Philly Schools in Legal Spat over Bible

At an elementary school outside Philadelphia, kindergartners get to choose their favorite book for a parent to read to class. One 6-year-old chose the Bible, but the school refused to let his mother read it. Joel Rose of member station WHYY reports from the latest battleground in the fight over religion in public schools.

Copyright © 2005 NPR. For personal, noncommercial use only. See Terms of Use. For other uses, prior permission required.

SHEILAH KAST, host:

A school outside Philadelphia is one of the latest battlegrounds in the fight over religion in America's public schools. A woman in Newtown Square, Pennsylvania, is suing her school district because she was not allowed to read the Bible to her son's kindergarten class. School officials say they were protecting the rights of other students. From member station WHYY, Joel Rose reports.

JOEL ROSE reporting:

During Me Week, each kindergartner at Culbertson Elementary School in Newtown Square gets to pick a favorite book for a parent to read to the class. Six-year-old Wesley Busch chose the Bible. His mother, Donna Busch, says she was planning to read a verse from Psalms, until the school's principal told her she couldn't.

Ms. DONNA BUSCH (Mother): I was trying to read from my child's favorite book. It just so happened the book was the Bible. And they took his freedom of speech away and embarrassed him, made him feel bad.

ROSE: A few days later, Busch says, her son Wesley saw her reading from the Bible, as she does nearly every morning.

Ms. BUSCH: He said, `Mom, watcha doing, reading your Bible?' And I said, `Yes, I'm reading my Bible.' And he says, `Well, that's bad.' And I said, `No, no, no, that's not bad. Who told you that was bad?' And he said, `Well, our teacher did.' And I said, `Well, you know, they were wrong.'

ROSE: Busch decided to sue the school district, claiming her rights of religious expression had been infringed. The suit alleges that other religious expressions were permitted in class--Hanukkah decorations, for instance--but hers were not. The school district, though, says it did nothing wrong.

Mr. ED PARTRIDGE(ph) (President, Marple Newtown School Board): You cannot read a religious book in a public school environment. It's not the place. The law doesn't allow it.

ROSE: Ed Partridge is president of the Marple Newtown School Board. He says the school district cannot promote specific religious views in the classroom.

Mr. PARTRIDGE: You can discuss religion in a context of cultural traditions, historical context, but you cannot teach religion. We need to protect our students and our families and the community.

ROSE: Partridge says the suit is merely an attempt to grab headlines. But the school district is fighting back. It's hired a public relations firm to get its message out. Donna Busch also has high-powered support. After discussing the issue with friends at her church, Busch called the Rutherford Institute. The conservative public interest law firm in Charlottesville, Virginia, is now funding her lawsuit. Founder John Whitehead says the institution works on 80 to a hundred cases at a time, many of them involving religious liberties. In the case of Donna Busch, Whitehead says the school district overreacted.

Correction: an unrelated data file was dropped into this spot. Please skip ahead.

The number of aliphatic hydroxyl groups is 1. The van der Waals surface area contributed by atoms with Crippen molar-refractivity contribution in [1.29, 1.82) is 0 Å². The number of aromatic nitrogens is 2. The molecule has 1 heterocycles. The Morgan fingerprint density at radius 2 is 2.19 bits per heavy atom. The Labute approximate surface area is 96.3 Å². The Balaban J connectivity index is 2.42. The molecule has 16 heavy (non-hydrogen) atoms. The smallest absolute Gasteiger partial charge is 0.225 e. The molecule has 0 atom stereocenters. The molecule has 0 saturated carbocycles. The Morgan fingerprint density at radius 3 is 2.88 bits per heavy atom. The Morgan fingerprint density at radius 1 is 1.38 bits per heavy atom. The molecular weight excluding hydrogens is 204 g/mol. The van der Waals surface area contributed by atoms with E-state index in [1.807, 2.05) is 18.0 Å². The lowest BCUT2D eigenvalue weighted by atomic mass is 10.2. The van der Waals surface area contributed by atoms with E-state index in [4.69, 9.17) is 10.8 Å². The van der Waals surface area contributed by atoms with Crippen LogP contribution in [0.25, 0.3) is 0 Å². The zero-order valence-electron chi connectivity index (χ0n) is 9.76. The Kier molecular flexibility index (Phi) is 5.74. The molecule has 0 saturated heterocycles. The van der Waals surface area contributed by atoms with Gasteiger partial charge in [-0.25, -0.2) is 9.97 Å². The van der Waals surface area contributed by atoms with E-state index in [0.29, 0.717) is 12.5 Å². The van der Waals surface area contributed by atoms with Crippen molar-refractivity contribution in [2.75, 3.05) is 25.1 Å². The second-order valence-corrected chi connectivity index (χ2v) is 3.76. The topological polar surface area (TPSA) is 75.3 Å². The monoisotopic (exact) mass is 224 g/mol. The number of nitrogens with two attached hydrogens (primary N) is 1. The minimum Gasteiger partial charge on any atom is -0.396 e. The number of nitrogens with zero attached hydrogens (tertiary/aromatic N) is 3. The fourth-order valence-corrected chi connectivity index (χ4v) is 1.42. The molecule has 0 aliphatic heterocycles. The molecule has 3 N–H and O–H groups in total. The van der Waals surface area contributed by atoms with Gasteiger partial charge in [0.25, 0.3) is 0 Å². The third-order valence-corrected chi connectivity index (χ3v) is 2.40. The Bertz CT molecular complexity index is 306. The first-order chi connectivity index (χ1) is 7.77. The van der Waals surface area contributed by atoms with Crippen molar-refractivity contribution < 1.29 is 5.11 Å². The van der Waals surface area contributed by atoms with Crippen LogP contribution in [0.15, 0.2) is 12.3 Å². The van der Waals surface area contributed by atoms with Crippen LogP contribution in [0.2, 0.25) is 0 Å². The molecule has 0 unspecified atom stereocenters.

Mr. JOHN WHITEHEAD (Founder, Rutherford Institute): This would be a different case, I think, if the teacher said, `By the way, I want to read you four passages from the Bible.' I think that would really raise the idea of separation of church and state under the establishment clause of the First Amendment. But what you had here was different parents, all through the year, coming in and doing this, and then they see one book that's religious and they say, `You can't do that.' It's just censorship.

ROSE: Religion does have a place in the public schools, agrees the Reverend Barry Lynn, director of Americans United for Separation of Church and State. For example, he says, it's fine to discuss the Bible in the context of a high school class, but Lynn says the school was right to stop Donna Busch from reading to six-year-olds.

Reverend BARRY LYNN (Director, Americans United for the Separation of Church and State): It's just very difficult to explain to someone in kindergarten or first grade that a presentation on a religious theme from an authority figure, whether that's a teacher or a parent, is not the promotion of religion. Children assume they're supposed to do what that authority figure says.

ROSE: Courts have been reluctant to allow even other children to read from the Bible in a classroom. In 1996, a New Jersey mother sued because her son's teacher would not allow him to read a biblical story to other first-graders. The school won that case. The Marple Newtown School District says it will vigorously fight Donna Busch's lawsuit. For NPR News, I'm Joel Rose in Philadelphia.

Copyright © 2005 NPR. All rights reserved. No quotes from the materials contained herein may be used in any media without attribution to NPR. This transcript is provided for personal, noncommercial use only, pursuant to our Terms of Use. Any other use requires NPR's prior permission. Visit our permissions page for further information.

NPR transcripts are created on a rush deadline by a contractor for NPR, and accuracy and availability may vary. This text may not be in its final form and may be updated or revised in the future. Please be aware that the authoritative record of NPR's programming is the audio.

Comments

 

Please keep your community civil. All comments must follow the NPR.org Community rules and terms of use, and will be moderated prior to posting. NPR reserves the right to use the comments we receive, in whole or in part, and to use the commenter's name and location, in any medium. See also the Terms of Use, Privacy Policy and Community FAQ.